As we reported Tuesday, on November 22 a federal district court judge in the Eastern District of Texas issued a nationwide injunction against the implementation of the new Department of Labor (DOL) overtime rules. The regulation was scheduled to take effect yesterday.

The ruling, by Judge Amos L. Mazzant III, states that the Obama administration exceeded its authority by raising the salary limit as significantly as it did—the new rule raises the salary floor for an employee who meets the duties test for the most common overtime exemptions from $23,660 to $47,476. The change had been hailed by worker advocates who questioned exempting workers at or near federal poverty levels from overtime, and simultaneously criticized by small business advocates who feared small businesses could not bear the costs and would respond by out-sourcing labor or converting full-time jobs to part-time.

While employers have a reprieve from complying with the rule, this is not a repeal. Employers and the CPAs who advise them should take note of one important factor. The focus of this decision was on the magnitude of the increase the new rule imposed—not on the question of whether any increase would be appropriate. Therefore, it is entirely possible that there could ultimately be a determination that an increase of a lesser amount, or a phased-in approach, would be appropriate, putting the rule back on a course toward implementation.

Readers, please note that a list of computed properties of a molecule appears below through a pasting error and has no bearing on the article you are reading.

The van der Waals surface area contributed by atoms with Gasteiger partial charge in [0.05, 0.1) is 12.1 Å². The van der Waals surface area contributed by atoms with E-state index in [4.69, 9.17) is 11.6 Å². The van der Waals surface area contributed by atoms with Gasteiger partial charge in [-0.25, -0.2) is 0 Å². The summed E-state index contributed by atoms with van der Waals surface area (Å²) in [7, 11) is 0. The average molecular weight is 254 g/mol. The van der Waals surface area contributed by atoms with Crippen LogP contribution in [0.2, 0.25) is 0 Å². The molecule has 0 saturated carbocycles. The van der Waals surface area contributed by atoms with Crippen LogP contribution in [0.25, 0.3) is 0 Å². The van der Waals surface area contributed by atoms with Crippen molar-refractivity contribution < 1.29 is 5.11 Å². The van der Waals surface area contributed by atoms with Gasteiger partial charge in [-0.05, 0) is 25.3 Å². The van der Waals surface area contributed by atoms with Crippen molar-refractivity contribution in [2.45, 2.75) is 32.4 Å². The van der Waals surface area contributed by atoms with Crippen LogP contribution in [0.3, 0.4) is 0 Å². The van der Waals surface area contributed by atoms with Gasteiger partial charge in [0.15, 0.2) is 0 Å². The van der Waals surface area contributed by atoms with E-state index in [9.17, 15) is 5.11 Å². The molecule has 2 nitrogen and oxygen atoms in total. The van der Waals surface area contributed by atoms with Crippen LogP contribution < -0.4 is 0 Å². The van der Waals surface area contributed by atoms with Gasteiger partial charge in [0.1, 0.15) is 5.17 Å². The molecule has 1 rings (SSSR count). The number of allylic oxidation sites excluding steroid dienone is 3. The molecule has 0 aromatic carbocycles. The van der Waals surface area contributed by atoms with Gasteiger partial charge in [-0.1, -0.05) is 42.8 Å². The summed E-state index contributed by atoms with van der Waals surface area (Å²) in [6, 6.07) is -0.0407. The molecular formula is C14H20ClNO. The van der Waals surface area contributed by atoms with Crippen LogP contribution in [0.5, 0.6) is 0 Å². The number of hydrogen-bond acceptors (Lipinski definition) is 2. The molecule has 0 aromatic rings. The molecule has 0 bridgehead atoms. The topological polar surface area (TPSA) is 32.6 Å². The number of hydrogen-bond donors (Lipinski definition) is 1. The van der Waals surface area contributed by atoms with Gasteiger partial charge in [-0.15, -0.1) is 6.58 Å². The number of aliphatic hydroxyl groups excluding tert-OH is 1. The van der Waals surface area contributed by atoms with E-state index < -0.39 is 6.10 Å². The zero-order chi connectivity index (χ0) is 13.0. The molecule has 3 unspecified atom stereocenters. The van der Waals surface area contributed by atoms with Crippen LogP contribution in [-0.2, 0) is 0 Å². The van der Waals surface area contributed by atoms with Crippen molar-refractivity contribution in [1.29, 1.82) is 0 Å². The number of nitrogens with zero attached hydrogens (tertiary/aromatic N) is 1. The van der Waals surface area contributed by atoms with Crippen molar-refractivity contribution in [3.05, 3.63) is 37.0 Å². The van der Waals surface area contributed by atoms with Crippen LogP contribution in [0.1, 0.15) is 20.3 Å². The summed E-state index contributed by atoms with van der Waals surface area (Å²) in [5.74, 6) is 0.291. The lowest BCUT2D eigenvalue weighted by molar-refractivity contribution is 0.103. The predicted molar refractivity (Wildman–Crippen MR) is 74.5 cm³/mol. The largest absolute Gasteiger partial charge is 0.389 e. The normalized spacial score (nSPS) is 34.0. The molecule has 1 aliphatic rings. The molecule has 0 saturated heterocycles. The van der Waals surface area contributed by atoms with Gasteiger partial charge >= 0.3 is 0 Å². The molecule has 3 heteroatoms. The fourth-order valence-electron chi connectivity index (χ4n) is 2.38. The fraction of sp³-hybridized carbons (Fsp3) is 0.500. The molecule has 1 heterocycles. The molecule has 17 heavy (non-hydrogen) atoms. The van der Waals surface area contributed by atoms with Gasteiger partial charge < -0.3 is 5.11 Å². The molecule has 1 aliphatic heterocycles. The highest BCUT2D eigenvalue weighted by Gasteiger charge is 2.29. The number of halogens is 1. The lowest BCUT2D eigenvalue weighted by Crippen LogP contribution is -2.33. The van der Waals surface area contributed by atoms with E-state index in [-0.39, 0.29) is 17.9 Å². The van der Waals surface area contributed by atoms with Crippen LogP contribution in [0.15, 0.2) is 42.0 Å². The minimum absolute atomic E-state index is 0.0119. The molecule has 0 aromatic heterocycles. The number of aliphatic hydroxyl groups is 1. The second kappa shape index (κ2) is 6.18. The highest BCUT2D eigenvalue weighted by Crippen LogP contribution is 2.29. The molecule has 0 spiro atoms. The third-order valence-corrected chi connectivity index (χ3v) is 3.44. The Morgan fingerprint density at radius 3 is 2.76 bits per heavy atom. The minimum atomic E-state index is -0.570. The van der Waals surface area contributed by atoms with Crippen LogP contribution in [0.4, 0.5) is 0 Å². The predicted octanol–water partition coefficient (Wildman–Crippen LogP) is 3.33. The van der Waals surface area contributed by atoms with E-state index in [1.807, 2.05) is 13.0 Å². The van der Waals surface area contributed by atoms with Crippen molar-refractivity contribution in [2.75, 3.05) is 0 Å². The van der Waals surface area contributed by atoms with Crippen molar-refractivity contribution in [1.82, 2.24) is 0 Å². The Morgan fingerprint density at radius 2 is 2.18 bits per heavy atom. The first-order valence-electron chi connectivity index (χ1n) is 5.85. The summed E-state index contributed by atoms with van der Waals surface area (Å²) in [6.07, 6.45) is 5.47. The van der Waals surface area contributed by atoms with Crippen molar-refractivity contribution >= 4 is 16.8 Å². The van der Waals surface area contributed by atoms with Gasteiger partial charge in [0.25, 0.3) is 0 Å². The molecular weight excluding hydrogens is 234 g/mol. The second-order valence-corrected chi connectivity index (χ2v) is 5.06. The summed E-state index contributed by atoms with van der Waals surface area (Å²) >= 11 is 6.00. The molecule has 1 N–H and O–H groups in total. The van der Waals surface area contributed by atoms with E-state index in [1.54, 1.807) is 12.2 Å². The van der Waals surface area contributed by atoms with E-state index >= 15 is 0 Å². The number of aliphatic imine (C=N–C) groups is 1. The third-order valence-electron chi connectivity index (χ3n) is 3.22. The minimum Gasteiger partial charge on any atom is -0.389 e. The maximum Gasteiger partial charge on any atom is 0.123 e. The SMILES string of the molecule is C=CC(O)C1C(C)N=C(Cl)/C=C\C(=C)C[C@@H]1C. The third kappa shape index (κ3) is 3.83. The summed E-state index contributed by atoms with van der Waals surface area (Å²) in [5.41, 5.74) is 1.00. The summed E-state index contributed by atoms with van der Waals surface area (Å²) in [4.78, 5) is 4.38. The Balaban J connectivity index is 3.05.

More immediately, there is the issue of what employers who have already taken steps to comply with the new rules can or should do about salary adjustments or changes to roles that have been promised or implemented. Can a raise offered in order to meet the new exempt status requirements be taken back now that those requirements are “on hold?” Even if you can, should you?

Surgent is updating its Overtime Rules courses to address these thorny issues – and to answer your questions live. Join us on December 7 or December 12, when we’ll do a deep dive into the old and new rules, the injunction, employer options and strategies, and general FLSA compliance more generally. Or if you just need a quick update on the injunction and what employers who had already complied pre-injunction should do now, join us for a 1-hour session covering these issues December 8.

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